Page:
Private label nonalcoholic beverage category shows large potential for innovation

Industry experts from Casey's and Walgreens talked innovation and supply chain challenges during the nonalcoholic beverage category at the Sept. 29 Store Brands Industry Forum on Beverages, now on demand for viewing.
Zachary Russell
Associate Editor
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Dale Johnson

The nonalcoholic beverage market is one of the most dynamic and innovative segments for private label, although experts at the Store Brands Industry Forum on Beverages held virtually on Sept. 29 spoke about supply chain challenges to the industry. 

The forum provided retailers a chance to listen and connect with private label industry experts. Hosted by Store Brands executive editor Dan Ochwat, the beverage forum consisted of four sections: coffee and tea, dairy, nonalcoholic beverages and alcoholic beverages.

The event, now available on demand, began with a keynote address and a discussion on private label coffee and tea, followed by the dairy portion of the forum, which was then followed by the nonalcoholic beverage segment. Ochwat spoke with Dale Johnson, senior director and divisional merchandise manager of consumables at Walgreens, and Erin Butler, private brands manager at Casey’s.

“It’s been exciting for us to watch as the beverage industry has been evolving,” said Johnson. “The one thing we see in the beverage category compared to the others is that there’s still a strong pipeline of innovation. We’re starting to see a lot more beverages that are in the ‘better for you’ space, and we’re looking at ways we can innovate there.”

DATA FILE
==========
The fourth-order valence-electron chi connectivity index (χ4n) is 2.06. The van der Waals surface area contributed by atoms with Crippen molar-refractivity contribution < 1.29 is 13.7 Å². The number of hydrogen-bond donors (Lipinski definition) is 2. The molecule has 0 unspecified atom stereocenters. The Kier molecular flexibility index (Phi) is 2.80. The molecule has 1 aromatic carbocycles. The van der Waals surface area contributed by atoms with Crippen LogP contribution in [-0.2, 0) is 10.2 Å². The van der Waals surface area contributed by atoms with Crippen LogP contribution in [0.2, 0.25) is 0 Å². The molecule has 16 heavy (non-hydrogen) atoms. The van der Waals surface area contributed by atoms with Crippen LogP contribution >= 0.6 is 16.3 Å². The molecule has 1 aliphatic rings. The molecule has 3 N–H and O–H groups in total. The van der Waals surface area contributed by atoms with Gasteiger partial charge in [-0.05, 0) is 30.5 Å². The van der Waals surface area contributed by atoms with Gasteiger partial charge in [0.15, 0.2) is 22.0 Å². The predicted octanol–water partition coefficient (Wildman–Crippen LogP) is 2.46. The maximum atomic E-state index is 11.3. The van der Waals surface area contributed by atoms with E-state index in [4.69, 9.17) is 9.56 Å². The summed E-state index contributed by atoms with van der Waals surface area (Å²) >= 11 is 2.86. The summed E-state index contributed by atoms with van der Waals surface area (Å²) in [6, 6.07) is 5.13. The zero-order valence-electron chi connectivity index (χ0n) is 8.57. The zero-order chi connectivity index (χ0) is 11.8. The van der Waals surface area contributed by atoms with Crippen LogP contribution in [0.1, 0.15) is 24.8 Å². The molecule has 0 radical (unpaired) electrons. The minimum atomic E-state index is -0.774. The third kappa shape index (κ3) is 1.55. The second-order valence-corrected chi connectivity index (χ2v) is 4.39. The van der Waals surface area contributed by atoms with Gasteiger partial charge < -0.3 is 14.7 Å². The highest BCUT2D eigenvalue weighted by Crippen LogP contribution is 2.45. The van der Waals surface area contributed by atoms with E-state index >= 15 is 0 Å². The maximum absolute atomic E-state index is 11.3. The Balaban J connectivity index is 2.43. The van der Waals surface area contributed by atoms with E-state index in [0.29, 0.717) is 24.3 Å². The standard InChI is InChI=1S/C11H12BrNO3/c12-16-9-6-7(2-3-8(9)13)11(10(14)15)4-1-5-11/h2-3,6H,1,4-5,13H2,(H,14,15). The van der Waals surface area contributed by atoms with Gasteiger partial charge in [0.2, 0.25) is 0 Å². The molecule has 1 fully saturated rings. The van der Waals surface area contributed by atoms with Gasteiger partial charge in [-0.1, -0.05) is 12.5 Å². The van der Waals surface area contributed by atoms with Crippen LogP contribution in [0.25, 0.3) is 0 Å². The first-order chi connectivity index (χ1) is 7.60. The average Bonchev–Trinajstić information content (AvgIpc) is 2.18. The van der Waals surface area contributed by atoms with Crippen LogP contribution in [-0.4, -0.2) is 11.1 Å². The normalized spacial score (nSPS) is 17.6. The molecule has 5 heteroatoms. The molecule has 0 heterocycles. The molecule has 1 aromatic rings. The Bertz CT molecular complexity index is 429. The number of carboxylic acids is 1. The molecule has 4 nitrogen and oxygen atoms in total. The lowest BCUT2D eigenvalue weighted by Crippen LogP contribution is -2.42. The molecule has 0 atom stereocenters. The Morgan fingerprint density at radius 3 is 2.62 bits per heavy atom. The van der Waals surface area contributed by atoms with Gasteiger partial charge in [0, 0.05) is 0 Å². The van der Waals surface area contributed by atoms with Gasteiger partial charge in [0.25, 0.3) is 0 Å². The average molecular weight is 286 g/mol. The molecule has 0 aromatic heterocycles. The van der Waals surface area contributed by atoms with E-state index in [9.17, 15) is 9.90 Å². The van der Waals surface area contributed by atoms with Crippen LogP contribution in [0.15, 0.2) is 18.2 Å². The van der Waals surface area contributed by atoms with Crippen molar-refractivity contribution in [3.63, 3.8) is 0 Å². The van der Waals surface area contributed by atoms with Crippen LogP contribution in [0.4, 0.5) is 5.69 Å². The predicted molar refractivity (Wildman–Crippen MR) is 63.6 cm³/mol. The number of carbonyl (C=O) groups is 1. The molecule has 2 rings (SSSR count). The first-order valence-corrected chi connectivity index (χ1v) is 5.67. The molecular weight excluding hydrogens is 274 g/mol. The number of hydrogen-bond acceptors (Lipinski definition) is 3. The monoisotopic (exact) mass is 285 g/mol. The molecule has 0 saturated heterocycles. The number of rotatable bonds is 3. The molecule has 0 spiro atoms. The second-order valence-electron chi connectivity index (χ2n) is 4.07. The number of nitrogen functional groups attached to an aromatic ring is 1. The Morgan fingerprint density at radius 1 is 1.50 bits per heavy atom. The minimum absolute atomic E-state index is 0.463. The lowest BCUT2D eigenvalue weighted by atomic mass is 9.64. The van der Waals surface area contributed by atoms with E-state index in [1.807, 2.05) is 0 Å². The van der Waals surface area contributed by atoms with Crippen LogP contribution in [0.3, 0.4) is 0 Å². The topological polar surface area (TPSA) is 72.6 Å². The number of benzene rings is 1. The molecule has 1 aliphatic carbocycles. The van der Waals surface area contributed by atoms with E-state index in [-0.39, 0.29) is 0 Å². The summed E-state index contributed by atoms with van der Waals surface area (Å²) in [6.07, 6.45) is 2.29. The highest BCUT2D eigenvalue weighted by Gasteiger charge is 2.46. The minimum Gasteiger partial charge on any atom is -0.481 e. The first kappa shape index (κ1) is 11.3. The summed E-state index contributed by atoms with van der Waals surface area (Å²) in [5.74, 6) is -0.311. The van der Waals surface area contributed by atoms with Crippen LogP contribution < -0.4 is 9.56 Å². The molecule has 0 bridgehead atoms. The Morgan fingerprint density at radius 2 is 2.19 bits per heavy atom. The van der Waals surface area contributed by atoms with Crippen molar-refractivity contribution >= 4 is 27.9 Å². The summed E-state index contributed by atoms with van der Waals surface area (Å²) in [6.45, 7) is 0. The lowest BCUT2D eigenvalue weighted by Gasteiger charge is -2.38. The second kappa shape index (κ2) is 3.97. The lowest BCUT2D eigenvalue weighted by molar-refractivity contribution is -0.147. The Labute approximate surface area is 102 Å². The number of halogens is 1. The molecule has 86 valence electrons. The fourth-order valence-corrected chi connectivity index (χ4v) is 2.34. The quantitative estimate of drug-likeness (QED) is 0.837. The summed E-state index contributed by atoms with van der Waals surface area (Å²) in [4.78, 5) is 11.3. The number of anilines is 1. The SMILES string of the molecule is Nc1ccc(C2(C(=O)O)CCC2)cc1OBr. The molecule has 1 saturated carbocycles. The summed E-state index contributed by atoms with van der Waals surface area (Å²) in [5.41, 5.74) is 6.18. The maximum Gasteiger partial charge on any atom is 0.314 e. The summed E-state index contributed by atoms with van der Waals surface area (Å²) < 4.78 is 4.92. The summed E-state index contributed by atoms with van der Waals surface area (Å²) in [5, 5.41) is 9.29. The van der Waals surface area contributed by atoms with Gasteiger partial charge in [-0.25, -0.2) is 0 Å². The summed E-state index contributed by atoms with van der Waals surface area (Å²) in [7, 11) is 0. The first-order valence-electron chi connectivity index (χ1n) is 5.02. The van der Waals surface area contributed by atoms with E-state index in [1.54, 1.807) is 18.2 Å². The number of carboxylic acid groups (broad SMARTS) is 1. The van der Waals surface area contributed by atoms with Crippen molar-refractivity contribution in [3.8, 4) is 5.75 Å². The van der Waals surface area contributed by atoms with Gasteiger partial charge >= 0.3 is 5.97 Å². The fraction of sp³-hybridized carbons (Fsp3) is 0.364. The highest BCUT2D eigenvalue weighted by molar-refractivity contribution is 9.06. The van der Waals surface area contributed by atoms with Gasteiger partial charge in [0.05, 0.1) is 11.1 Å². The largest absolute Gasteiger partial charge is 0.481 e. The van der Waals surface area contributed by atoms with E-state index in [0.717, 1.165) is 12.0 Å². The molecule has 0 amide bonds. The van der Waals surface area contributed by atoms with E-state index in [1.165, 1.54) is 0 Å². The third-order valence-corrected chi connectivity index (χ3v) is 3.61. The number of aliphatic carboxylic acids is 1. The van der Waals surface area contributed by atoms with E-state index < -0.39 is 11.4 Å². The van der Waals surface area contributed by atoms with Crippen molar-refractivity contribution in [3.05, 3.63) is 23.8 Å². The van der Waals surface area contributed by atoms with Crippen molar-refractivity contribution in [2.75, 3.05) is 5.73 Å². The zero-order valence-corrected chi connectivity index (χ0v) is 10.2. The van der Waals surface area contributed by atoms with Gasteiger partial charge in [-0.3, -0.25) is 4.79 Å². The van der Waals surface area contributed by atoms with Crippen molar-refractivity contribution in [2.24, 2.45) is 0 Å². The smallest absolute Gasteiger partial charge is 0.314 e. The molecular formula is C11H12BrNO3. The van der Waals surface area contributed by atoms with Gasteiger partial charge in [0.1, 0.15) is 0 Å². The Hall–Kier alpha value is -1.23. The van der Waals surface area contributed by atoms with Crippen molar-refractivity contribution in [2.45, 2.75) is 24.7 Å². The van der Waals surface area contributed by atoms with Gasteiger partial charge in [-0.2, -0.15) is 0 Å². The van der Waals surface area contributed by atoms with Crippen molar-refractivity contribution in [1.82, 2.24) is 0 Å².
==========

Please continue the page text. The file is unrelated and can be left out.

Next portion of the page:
Johnson said that as a result of the pandemic, Walgreens has shifted its private label beverage focus from branding and marketing to manufacturing needs.

“In this new environment with all the challenges, you have to get way into the manufacturing,” he said. “Do they have the raw ingredients and materials needed to make the product? You have to make sure they have a reliable supply chain. On-shelf availability is just so important. The days of single-source supplying are probably gone.”


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Erin Butler

Casey’s, a convenience store chain, is one of the best examples of innovation in the private label space, as the company recently overhauled its own brand collection, including beverages.

“Casey’s did a lot of work to modernize the look of the brand, which has really been beneficial for private label,” said Butler. “It’s really exciting to see how well the consumers have accepted it. A lot of our offerings that are the more unique flavors are doing very well. One of our top-sellers in 20 oz. is blue raspberry, which you can’t get from a Pepsi or a Coke. A supplier who is going to work with us on unique flavors is really important. It’s those more unique flavors that are best-sellers because there’s no branded equivalent.”

Those already registered for the Store Brands Industry Forum on Beverages can watch a webcast of the panel here, and it is available on demand for any non-registered viewer as well.